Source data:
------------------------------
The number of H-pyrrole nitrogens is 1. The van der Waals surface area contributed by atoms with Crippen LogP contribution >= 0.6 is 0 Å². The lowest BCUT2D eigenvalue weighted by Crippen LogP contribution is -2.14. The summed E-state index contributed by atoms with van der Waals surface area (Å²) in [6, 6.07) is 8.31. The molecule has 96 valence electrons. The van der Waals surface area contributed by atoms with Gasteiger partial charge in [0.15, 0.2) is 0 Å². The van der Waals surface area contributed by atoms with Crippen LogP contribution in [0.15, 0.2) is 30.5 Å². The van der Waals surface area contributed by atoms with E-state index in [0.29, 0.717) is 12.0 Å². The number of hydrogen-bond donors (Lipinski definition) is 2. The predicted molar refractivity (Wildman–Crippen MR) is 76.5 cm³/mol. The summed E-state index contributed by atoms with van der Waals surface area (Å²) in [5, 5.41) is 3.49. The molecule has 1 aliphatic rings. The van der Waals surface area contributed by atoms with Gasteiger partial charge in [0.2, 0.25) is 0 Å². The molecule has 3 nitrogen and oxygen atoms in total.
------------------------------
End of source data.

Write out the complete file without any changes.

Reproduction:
The number of H-pyrrole nitrogens is 1. The van der Waals surface area contributed by atoms with Crippen LogP contribution >= 0.6 is 0 Å². The lowest BCUT2D eigenvalue weighted by Crippen LogP contribution is -2.14. The summed E-state index contributed by atoms with van der Waals surface area (Å²) in [6, 6.07) is 8.31. The molecule has 96 valence electrons. The van der Waals surface area contributed by atoms with Gasteiger partial charge in [0.15, 0.2) is 0 Å². The van der Waals surface area contributed by atoms with Crippen LogP contribution in [0.15, 0.2) is 30.5 Å². The van der Waals surface area contributed by atoms with E-state index in [0.29, 0.717) is 12.0 Å². The number of hydrogen-bond donors (Lipinski definition) is 2. The predicted molar refractivity (Wildman–Crippen MR) is 76.5 cm³/mol. The summed E-state index contributed by atoms with van der Waals surface area (Å²) in [5, 5.41) is 3.49. The molecule has 1 aliphatic rings. The van der Waals surface area contributed by atoms with Gasteiger partial charge in [0.2, 0.25) is 0 Å². The molecule has 3 nitrogen and oxygen atoms in total.